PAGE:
Michael Studinger, Instrument Co-Principal Investigator, Lamont-Doherty Earth Observatory:
PUNTA ARENAS, Chile–The weather forecast for our survey over the Larsen C Ice Shelf looks good. Given the difficult weather over the past couple of days this is a welcome change. After studying satellite images and computer models and talking to the meteorologist at the Punta Arenas airport we decide to fly. We will follow the flow of ice from Antarctica’s interior to the ocean where the ice breaks into icebergs and eventually melts.
The flight will take us through an almost complete tour of the Antarctic cryosphere. Our tour begins over the small ice caps of the Antarctic Peninsula. The snow and ice that forms these ice caps eventually flows downhill through steep valleys, reaching glaciers and ice streams.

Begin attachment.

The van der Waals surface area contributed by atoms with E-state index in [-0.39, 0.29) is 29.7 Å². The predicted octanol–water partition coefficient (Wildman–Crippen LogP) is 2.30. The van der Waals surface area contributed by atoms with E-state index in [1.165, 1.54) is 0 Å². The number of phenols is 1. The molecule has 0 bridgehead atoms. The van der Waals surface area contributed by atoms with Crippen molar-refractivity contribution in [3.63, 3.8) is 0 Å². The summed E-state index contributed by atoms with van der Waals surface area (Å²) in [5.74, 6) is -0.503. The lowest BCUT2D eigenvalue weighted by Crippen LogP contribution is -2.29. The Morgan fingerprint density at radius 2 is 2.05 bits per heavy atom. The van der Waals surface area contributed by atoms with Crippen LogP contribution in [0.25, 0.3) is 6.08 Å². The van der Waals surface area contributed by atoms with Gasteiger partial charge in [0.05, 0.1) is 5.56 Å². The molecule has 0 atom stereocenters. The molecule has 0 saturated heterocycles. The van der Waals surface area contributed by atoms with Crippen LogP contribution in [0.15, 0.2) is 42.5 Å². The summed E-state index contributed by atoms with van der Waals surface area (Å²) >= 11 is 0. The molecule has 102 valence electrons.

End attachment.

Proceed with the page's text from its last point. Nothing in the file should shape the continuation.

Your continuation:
I am seated in the cockpit behind our two pilots to get a better view of the scenery. We are descending into a steep valley filled with ice on its way to the remnants of the Larsen B Ice Shelf that broke apart a few years ago. The ice here forms a huge floating surface that appears endless. Warm seawater lies below the ice; we are here to study how it melts the ice shelf.
The ice flowing into the valleys is pushing the ice shelves away. Eventually huge ice chunks break off to form icebergs. Our next survey line takes us to the edge of the ice shelf where several gigantic icebergs can be seen floating in the distance, along with pools of open water. After crisscrossing what’s left of Larsen C we head back to the crest of the Antarctic Peninsula and repeat a different survey line. Each time I look out of the window I see a breathtaking but fragile landscape.